Clinton announces direct talks to resume on Sept. 2

Washington to invite Israel and Palestinians to peace negotiations; Netanyahu welcomes decision saying reaching an agreement is 'difficult challenge but possible.'

Clinton Mitchell 311 (photo credit: AP Photo/Alex Brandon)
Clinton Mitchell 311
(photo credit: AP Photo/Alex Brandon)
WASHINGTON – Direct talks between Israel and the Palestinians are set to commence at the beginning of September and within a year should lead to the resolution of all final status issues, US Secretary of State Hillary Clinton announced Friday.
Clinton said she had invited Prime Minister Binyamin Netanyahu and Palestinian Authority President Mahmoud Abbas to Washington on September 2 “to re-launch direct negotiations to resolve all final status issues, which we believe can be completed within one year.”
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She acknowledged that the goal would be a challenging one.
“Without a doubt, we will hit more obstacles,” she noted. “The enemies of peace will keep trying to defeat us and to derail these talks. But I ask the parties to persevere, to keep moving forward even through difficult times, and to continue working to achieve a just and lasting peace in the region.”
Netanyahu and Abbas are expected to first meet individually with US President Barack Obama on September 1, when Obama will also hold bilateral meetings with King Abdullah of Jordan and Egyptian President Hosni Mubarak, topped off by a dinner for all four that night.
Clinton, who will preside over the trilateral meeting the next day, said that the negotiations themselves would start with no preconditions. They are due to be held in various places to be worked out, including at times in the region itself.
“These negotiations should take place without preconditions and be characterized by good faith and a commitment to their success,” Clinton stressed.
Israel has insisted that there not be preconditions to the talks, which has held up Palestinian participation as the latter have made demands ranging from a total settlement freeze, including building over the Green Line in Jerusalem, to talks from where they broke off under the previous Israeli premier to Israel’s agreeing to using the 1967 borders as the basis of negotiations.
Though none of these demands were met, by Clinton’s characterization, the Palestinians did get the short timeframe they have long sought.
Though Netanyahu has said that talks could conclude quickly, Israel has resisted any deadlines on the process. The Palestinians, however, don’t want to see an open-ended interim situation and have long pressed for a brief negotiating period.
US Middle East envoy George Mitchell, who spoke to reporters following Clinton’s announcement, declined to describe the one-year timeline as a deadline when pressed. Asked specifically whether it was a deadline, Mitchell responded, “We believe it can be done within a year and that is our objective.”
He also said that the terms of reference would be sorted out by the participating parties, despite Palestinian desires that there be firm terms of reference for the negotiations.
“Only the parties can determine the terms of reference and basis for negotiations, and they will do so when they meet and discuss these matters,” Mitchell said, indicating that applied to the sequencing of final status issues as well. “All permanent status issues will be on the table. It will be for the parties themselves to decide the manner by which they should be addressed.”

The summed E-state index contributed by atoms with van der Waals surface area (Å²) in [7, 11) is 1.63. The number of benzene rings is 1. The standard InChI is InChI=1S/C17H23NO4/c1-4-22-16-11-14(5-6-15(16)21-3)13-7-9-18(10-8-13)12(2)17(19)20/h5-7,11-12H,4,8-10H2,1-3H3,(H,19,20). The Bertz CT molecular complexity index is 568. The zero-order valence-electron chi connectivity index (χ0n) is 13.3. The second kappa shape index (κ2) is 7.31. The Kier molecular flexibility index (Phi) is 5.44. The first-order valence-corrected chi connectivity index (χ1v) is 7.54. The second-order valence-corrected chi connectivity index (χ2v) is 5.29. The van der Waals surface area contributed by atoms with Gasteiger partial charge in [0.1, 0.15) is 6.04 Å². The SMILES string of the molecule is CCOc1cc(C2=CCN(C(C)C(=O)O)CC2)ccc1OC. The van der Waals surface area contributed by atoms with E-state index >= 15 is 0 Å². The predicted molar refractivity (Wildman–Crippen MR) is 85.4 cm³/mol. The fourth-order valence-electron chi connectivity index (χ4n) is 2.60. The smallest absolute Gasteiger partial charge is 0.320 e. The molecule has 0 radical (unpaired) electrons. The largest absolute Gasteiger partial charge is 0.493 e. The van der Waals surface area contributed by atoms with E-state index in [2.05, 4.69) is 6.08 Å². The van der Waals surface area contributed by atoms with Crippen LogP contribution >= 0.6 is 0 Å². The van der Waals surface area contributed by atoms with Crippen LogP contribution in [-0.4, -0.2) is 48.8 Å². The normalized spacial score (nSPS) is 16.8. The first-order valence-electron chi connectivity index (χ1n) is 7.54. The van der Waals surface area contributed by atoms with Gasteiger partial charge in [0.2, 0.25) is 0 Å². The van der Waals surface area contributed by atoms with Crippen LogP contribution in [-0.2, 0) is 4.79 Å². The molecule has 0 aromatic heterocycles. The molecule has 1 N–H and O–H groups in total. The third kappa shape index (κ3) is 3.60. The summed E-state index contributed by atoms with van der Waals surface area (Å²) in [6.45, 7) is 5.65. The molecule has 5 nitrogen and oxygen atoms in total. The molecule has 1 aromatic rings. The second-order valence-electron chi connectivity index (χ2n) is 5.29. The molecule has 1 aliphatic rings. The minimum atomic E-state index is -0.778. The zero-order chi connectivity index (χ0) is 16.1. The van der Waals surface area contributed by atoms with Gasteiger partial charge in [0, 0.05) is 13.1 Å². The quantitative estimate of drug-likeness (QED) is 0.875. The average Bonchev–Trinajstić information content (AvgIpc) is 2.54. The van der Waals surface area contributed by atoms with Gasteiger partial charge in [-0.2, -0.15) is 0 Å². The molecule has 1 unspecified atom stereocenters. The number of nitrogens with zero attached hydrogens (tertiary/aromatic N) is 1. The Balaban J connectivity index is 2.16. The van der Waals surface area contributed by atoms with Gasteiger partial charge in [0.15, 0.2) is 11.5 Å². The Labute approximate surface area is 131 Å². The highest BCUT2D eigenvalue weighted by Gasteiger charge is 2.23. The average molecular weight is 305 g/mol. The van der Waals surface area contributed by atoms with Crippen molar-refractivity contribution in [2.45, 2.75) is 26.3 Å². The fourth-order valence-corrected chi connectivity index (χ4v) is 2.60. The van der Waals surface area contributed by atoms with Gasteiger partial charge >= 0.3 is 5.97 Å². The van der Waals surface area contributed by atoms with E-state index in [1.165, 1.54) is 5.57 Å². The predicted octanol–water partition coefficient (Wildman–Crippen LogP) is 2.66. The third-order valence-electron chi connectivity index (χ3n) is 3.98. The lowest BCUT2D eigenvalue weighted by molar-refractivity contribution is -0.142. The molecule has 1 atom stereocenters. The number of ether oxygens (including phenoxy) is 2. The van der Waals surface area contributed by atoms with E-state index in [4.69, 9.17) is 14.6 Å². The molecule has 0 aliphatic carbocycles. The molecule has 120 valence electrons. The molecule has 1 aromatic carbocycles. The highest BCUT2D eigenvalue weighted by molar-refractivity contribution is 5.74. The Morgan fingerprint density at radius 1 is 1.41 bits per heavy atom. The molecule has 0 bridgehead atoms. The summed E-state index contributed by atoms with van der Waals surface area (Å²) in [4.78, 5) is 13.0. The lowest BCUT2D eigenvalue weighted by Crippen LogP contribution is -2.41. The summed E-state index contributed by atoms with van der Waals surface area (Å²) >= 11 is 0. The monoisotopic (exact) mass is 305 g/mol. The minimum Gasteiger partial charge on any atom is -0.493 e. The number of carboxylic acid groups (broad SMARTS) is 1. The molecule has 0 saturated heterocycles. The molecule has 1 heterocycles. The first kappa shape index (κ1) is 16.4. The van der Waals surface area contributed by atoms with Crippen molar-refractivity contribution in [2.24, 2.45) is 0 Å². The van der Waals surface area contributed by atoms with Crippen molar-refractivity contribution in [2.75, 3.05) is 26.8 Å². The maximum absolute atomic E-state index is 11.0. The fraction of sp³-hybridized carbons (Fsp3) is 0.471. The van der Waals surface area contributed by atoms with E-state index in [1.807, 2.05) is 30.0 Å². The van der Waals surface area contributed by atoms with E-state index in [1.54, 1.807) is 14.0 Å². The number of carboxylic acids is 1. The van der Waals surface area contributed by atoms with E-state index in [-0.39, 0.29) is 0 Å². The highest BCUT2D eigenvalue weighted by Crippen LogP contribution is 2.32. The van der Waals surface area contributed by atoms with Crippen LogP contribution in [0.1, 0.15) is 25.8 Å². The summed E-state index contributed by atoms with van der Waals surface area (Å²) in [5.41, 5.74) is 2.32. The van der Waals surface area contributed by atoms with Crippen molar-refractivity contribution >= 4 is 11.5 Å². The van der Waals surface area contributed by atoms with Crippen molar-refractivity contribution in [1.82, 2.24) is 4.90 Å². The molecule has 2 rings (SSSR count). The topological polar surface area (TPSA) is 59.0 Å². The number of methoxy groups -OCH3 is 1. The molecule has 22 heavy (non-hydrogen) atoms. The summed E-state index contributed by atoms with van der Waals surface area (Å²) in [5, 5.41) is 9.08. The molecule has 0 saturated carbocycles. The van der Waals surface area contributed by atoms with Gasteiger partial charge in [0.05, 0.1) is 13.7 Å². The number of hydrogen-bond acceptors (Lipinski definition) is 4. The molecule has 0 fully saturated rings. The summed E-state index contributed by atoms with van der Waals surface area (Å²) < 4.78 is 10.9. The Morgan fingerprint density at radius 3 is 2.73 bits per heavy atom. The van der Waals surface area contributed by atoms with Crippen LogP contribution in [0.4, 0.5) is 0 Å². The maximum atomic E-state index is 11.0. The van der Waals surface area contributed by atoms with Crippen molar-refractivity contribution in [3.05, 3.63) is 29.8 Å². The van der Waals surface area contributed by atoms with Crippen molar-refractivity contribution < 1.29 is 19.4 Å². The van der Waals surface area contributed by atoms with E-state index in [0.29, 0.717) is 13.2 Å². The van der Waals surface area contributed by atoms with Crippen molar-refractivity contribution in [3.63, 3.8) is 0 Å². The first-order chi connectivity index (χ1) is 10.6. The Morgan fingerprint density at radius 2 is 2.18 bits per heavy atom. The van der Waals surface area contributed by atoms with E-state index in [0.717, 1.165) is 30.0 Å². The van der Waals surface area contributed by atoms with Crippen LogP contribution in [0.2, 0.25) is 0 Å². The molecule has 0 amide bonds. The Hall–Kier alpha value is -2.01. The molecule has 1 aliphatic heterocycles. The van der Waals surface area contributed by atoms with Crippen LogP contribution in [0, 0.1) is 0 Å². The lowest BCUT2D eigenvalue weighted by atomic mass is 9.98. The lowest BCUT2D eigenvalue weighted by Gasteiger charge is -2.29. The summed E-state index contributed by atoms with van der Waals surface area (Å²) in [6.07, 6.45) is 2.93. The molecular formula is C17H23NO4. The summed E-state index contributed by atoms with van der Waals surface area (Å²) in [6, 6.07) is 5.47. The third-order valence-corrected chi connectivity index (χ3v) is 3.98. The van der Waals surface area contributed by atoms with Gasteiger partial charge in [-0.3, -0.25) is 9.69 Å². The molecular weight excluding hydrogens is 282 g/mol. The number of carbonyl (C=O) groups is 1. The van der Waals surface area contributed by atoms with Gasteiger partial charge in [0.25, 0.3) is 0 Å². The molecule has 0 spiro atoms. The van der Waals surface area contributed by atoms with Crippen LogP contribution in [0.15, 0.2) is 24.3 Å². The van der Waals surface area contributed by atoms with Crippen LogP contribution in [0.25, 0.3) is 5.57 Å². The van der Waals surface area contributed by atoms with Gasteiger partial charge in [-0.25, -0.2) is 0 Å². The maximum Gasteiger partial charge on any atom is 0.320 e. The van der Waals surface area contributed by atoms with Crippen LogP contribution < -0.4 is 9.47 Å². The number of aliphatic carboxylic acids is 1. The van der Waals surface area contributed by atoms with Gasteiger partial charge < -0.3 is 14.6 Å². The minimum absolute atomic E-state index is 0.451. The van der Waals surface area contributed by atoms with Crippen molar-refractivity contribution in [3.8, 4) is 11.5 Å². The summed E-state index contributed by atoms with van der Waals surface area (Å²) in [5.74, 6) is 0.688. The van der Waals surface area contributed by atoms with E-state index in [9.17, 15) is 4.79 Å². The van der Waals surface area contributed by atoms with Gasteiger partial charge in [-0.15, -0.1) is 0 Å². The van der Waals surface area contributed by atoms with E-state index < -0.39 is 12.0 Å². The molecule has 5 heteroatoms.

Mitchell did, however, say that the US would be ready to provide bridging proposals if necessary.
“We will be active and sustained partners,” he said. “As necessary and appropriate, we will offer bridging proposals. But I repeat: This is a direct bilateral negotiation between the parties with our assistance and with the assistance of our friends and allies.”
The Quartet of the US, UN, EU and Russia, however, made a statement Friday that provided some of the frameworks sought by the Palestinians.
In endorsing direct talks, the Quartet expressed support for “the pursuit of a just, lasting and comprehensive regional peace as envisaged in the Madrid terms of reference, Security Council resolutions and the Arab Peace Initiative.”
Those documents, though, are filled with configurations that Israel has objected to. While Jerusalem embraced Clinton’s announcement, it has remained silent on the Quartet statement, with which it has reservations.
Instead, the response of the Prime Minister’s Office only mentioned the US invitation for direct talks.
“The prime minister has been calling for direct negotiations for the past year and a half,” his statement said. “He was pleased with the American clarification that the talks would be without preconditions.”
Several Jewish organizations, ranging from the Conference of Presidents of Major Jewish Organizations and the American Israel Public Affairs Committee to J Street and Americans for Peace Now, also welcomed the move to direct talks.
In addition, the Jewish Council for Public Affairs and American Task Force on Palestine issued a joint statement upon Friday’s announcement, calling for serious investment from both parties.
“Both sides must take concrete steps in the short term to instill greater mutual confidence in this process and to demonstrate resolve to stay at the negotiating table as long as it takes to achieve an agreement,” the statement read. “Israelis and Palestinians have suffered for far too long. It is time to make peace.”